admit

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admit

v. 1) to state something is true in answering a complaint filed in a lawsuit the defendant will admit or deny each allegation in his or her answer filed with the court. If he or she agrees and states that he/she did what he/she is accused of, then the allegation need not be proved in trial. 2) in criminal law, to agree a fact is true or confess guilt. 3) to allow as evidence in a trial, as the judge says: "Exhiibit D, the letter, is admitted." (See: admission, evidence)

admit

(Concede), verb accede, accept, acknowledge, acquiesce, affirm, agree, assent, concedere, concur, confirm, declare, disclose, divulge, enlighten, expose, fateri, grant, recognize, relate, reveal, unmask, unveil
Associated concepts: admit fault, admit in a reply, admit in an answer, admit liability, admit to probate

admit

(Give access), verb adeundi copiam, admittere, allow entrance, create an opening, give right of entry to, induct, initiate, install, institute, invest, open a passage, open a path, open a road, open a route, open an entryway, open an inlet, recipere, throw open, vest, yield passage to
Associated concepts: admit to bail, admit to practice
See also: accede, acknowledge, adduce, adopt, approve, authorize, avow, bare, bear, betray, certify, concede, confess, declare, disclose, grant, induct, initiate, instate, profess, receive, recognize, reveal, submit, verify, vouchsafe, yield
References in classic literature ?
Your life, my young friend, has not been of sufficient length to admit of your having passed through any very important events.
But it is by reason of the modification which takes place within the substance itself that a substance is said to be capable of admitting contrary qualities; for a substance admits within itself either disease or health, whiteness or blackness.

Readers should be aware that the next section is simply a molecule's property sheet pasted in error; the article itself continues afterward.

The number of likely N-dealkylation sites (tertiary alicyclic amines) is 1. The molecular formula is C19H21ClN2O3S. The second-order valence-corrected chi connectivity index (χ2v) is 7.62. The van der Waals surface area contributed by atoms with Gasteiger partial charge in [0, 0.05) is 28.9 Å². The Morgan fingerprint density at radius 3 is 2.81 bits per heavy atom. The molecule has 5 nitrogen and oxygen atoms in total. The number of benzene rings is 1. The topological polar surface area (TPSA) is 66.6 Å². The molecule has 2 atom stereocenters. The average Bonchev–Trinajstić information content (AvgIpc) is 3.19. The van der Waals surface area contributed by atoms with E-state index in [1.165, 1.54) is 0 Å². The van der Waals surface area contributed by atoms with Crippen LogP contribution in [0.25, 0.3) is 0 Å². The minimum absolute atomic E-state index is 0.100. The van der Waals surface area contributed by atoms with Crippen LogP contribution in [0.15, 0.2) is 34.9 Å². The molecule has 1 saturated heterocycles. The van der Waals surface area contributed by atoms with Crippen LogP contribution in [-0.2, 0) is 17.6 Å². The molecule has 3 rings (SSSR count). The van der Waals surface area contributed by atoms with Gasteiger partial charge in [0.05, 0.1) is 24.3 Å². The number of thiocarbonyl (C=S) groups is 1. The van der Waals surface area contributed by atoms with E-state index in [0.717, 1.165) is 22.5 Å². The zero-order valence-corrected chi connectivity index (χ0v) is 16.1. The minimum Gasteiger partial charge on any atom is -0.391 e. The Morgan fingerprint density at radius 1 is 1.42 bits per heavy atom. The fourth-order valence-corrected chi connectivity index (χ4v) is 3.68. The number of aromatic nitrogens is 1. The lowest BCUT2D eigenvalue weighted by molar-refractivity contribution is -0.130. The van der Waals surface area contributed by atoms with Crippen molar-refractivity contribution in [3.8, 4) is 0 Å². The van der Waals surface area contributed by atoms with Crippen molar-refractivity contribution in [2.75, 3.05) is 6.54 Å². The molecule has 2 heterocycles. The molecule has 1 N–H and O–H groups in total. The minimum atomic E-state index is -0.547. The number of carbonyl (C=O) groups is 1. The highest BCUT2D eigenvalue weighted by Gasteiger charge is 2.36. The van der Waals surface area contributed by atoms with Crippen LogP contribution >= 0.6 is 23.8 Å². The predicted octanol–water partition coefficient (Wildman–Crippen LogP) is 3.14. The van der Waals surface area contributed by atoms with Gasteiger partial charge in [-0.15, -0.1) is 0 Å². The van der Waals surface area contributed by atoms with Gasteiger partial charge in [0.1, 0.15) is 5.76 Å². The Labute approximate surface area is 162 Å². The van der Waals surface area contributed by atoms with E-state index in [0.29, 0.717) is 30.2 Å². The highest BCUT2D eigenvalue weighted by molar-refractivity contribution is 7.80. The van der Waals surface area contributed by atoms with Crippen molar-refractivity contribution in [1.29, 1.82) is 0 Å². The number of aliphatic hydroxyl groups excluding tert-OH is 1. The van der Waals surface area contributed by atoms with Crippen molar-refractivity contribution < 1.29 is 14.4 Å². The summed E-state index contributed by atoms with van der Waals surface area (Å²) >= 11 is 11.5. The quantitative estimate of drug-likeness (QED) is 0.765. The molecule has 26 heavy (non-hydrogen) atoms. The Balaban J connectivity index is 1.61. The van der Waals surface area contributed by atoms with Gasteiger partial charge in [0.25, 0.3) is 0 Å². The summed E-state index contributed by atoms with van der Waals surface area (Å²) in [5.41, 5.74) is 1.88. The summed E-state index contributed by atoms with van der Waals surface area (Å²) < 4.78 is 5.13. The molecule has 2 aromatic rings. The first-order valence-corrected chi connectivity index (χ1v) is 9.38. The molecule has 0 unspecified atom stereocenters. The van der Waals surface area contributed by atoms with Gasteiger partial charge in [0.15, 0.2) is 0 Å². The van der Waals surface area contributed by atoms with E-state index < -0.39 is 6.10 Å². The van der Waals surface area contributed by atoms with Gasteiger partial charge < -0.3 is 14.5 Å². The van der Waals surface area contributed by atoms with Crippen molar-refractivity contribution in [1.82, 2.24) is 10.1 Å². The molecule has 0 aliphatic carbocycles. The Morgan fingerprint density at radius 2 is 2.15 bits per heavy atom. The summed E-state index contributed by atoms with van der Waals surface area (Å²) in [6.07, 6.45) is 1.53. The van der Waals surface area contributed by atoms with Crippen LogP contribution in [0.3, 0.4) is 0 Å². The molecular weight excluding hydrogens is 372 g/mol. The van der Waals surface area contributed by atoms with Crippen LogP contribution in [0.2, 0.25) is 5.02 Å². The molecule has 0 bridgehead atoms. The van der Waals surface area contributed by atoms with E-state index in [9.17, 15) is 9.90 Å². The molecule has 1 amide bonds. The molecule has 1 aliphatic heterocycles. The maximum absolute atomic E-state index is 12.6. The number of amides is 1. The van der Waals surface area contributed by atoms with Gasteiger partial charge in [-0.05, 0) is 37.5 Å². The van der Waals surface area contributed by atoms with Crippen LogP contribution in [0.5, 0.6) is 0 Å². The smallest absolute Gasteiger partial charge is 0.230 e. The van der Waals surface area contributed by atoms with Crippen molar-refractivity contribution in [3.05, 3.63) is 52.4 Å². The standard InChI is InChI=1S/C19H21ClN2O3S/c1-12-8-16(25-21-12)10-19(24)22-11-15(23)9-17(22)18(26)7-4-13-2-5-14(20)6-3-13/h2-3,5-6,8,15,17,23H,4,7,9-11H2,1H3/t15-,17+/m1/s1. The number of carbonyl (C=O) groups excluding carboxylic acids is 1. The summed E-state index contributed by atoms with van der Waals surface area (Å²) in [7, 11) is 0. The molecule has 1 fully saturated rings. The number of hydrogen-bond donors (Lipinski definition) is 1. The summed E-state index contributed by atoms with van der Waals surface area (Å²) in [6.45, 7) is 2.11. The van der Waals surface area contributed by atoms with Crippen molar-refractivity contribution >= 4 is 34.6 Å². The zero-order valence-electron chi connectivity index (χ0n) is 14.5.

He had taken, without hesitation, without reflection even, the principal apartment which the hotelier had pointed out to him with a rapacious aim, very praiseworthy, some will say, very reprehensible will say others, if they admit that Cropole was a physiognomist and judged people at first sight.
Goodness answers to the theological virtue, charity, and admits no excess, but error.
My page who admits patients is a new boy and by no means quick.
Thus they pass on from room to room, raising the pictured Dedlocks for a few brief minutes as the young gardener admits the light, and reconsigning them to their graves as he shuts it out again.
It is a city, he admits in the Laws, for gods or the children of gods, not for men as they are.
The nurse admits that she was asleep from past two in the morning to six.
Man, though acting on external characters alone and often capriciously, can produce within a short period a great result by adding up mere individual differences in his domestic productions; and every one admits that there are at least individual differences in species under nature.
The firmness and constancy of a true friend is a circumstance so extremely delightful to persons in any kind of distress, that the distress itself, if it be only temporary, and admits of relief, is more than compensated by bringing this comfort with it.
On these occasions, in summer as in winter, a blazing fire was kindled for some days previously in the large grate, and the charcoal was lighted in the tripod-pan, to keep the Banqueting-Hall as warm as circumstances would admit.
But how admit that the construction of this submarine boat had escaped the public eye?